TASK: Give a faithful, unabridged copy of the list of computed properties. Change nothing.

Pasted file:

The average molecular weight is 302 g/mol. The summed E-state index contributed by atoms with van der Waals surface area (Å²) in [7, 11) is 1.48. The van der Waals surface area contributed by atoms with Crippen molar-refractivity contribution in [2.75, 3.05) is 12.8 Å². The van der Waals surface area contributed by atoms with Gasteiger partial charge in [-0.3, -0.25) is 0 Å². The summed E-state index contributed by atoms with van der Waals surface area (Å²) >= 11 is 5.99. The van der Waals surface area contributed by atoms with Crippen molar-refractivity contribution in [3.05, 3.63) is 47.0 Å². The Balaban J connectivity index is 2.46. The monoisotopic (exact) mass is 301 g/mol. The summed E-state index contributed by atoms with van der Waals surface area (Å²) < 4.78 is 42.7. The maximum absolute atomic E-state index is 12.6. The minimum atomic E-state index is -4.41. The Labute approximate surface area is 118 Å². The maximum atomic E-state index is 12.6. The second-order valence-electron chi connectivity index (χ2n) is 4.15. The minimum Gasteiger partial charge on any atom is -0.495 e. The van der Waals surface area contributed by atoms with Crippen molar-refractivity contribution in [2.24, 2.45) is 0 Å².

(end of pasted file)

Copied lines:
The average molecular weight is 302 g/mol. The summed E-state index contributed by atoms with van der Waals surface area (Å²) in [7, 11) is 1.48. The van der Waals surface area contributed by atoms with Crippen molar-refractivity contribution in [2.75, 3.05) is 12.8 Å². The van der Waals surface area contributed by atoms with Gasteiger partial charge in [-0.3, -0.25) is 0 Å². The summed E-state index contributed by atoms with van der Waals surface area (Å²) >= 11 is 5.99. The van der Waals surface area contributed by atoms with Crippen molar-refractivity contribution in [3.05, 3.63) is 47.0 Å². The Balaban J connectivity index is 2.46. The monoisotopic (exact) mass is 301 g/mol. The summed E-state index contributed by atoms with van der Waals surface area (Å²) < 4.78 is 42.7. The maximum absolute atomic E-state index is 12.6. The minimum atomic E-state index is -4.41. The Labute approximate surface area is 118 Å². The maximum atomic E-state index is 12.6. The second-order valence-electron chi connectivity index (χ2n) is 4.15. The minimum Gasteiger partial charge on any atom is -0.495 e. The van der Waals surface area contributed by atoms with Crippen molar-refractivity contribution in [2.24, 2.45) is 0 Å².